Hurricane Idalia made landfall before 8am on Wednesday morning, slamming into the northwest coast of Florida in the Big Bend. What started as a Category 3 hurricane has lost wind intensity, downgrading it to a Category 1 with wind speeds still reaching 85 mph.
Idalia has already caused devastation in areas like Cedar Key, Florida, turning roads into rivers, downing trees and power lines. Currently, over 268,000 people in Florida are without power, according to poweroutage.us
Idalia Shifts Her Focus to Georgia
After causing devastation in Florida, Idalia crossed state lines to Georgia with winds reaching up to 90 mph.
Georgia Governor Brian Kemp had already declared a state of emergency in anticipation for the storm. Forecasters are warning that Idalia will continue to pound Georgia was heavy rain and winds until Wednesday evening, at which point the storm will focus on South Carolina. Flood watches have extended from Florida to North Carolina.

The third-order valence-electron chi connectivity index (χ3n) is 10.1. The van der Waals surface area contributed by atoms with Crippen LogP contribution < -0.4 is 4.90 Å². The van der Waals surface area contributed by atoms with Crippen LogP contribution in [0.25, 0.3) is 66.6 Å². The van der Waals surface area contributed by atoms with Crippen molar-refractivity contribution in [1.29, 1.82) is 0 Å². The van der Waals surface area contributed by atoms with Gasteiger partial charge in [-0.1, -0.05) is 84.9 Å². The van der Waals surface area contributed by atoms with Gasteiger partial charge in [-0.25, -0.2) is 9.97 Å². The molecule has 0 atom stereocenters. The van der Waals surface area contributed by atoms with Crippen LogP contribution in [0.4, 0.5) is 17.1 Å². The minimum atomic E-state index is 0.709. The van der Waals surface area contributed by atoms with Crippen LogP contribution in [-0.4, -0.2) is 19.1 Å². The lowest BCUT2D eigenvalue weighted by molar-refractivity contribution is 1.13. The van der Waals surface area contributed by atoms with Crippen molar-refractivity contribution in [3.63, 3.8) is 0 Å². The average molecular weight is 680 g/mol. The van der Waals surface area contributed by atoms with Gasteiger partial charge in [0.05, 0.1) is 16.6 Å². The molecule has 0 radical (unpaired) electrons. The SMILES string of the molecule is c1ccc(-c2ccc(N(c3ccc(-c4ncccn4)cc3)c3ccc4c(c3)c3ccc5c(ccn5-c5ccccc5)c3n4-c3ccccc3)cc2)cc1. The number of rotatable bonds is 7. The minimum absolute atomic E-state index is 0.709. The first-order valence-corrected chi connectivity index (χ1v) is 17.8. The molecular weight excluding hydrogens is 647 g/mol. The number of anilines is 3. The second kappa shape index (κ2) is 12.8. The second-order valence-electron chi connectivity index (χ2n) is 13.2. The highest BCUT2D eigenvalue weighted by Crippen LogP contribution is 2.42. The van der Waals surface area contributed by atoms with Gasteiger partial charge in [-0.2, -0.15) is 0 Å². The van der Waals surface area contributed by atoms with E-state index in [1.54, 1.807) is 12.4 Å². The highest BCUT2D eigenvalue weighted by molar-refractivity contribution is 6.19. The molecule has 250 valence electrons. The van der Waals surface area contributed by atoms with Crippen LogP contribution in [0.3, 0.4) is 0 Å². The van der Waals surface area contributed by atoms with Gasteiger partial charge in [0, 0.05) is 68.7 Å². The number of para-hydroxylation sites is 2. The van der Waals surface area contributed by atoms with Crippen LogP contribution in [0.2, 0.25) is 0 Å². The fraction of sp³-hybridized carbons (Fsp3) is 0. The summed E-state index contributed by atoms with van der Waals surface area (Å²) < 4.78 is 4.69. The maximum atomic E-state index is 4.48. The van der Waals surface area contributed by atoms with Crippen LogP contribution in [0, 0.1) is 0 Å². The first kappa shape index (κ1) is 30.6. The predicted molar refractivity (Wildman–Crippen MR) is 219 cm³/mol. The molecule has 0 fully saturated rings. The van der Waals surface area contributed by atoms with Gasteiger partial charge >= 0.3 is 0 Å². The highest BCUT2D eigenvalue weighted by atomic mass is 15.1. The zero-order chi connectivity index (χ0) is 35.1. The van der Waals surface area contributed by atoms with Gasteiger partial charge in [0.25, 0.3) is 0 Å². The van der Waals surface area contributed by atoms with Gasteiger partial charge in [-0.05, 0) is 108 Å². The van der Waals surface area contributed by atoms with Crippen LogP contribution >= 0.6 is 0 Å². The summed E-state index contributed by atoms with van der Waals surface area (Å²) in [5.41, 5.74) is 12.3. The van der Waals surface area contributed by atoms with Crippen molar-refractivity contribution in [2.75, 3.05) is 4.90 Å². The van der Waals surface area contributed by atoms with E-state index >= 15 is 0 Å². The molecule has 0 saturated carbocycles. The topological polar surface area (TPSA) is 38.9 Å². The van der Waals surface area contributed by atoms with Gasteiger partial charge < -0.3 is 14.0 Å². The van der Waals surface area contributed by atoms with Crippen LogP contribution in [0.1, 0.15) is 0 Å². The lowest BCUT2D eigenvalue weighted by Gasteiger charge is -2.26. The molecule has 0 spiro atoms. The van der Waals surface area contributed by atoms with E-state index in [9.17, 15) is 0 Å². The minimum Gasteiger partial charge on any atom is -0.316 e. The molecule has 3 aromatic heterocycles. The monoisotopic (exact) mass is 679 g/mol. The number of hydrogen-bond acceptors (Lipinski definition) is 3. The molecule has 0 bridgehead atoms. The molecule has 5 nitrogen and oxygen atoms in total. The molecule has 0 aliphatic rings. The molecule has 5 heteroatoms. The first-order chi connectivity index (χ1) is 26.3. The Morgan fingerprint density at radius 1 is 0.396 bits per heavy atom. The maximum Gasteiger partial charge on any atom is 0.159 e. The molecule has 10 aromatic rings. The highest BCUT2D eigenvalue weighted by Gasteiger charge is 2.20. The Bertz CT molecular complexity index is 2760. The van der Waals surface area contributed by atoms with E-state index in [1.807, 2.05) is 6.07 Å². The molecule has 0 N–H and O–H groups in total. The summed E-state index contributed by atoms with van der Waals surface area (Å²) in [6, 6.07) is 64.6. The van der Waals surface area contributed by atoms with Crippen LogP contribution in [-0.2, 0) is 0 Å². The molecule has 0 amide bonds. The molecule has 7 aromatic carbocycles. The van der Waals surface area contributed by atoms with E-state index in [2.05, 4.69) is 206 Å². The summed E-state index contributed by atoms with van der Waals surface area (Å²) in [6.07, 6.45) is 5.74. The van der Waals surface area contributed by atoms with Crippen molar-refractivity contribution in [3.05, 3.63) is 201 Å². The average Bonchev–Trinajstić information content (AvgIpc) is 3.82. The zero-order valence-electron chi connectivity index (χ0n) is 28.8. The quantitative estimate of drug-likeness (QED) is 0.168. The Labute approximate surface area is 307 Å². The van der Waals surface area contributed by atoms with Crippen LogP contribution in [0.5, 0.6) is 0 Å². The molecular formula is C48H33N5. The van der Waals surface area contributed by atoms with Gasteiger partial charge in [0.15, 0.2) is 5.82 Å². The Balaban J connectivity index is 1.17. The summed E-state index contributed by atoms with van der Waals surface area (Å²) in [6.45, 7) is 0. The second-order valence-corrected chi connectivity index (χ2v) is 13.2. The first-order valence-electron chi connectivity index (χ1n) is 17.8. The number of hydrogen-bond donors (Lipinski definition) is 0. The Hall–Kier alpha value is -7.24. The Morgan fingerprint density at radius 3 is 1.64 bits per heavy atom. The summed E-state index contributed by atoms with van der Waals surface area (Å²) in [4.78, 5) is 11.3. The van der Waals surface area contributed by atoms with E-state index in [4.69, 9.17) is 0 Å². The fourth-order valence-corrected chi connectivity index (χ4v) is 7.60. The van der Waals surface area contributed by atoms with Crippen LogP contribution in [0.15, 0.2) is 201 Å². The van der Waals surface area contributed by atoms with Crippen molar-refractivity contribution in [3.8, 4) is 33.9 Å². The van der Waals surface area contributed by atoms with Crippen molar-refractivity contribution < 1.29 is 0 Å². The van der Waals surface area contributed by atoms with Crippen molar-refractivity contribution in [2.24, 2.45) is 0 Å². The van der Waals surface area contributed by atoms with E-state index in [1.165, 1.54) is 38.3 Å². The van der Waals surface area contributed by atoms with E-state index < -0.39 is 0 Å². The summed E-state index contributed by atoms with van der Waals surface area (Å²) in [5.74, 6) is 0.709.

The Storm is Far From Over
Hurricane Idalia has lost wind intensity since it made landfall on Florida's northwest coast before 8am this morning, but the dangers still come from the sustained 90 mph winds.
Almost 2 million people in South Carolina and North Carolina are under a tornado watch until 10 pm ET. This includes the areas of Charleston and Myrtle Beach, South Carolina, and Wilmington, North Carolina.
Parts of Florida and southeast Georgia are still under a tornado watch that had been issued Tuesday night before Idalia made landfall.
Fallen Trees Block Roads
Conditions are still dangerous for motorists even if Hurricane Idalia's wind has lost intensity. Just one of the areas was East of Tallahassee on Interstate 10 has been almost completely blocked by a fallen tree.
Trees were also snapped in Lee, Florida, and officials warn people of travelers through to avoid the area until it can be cleaned up.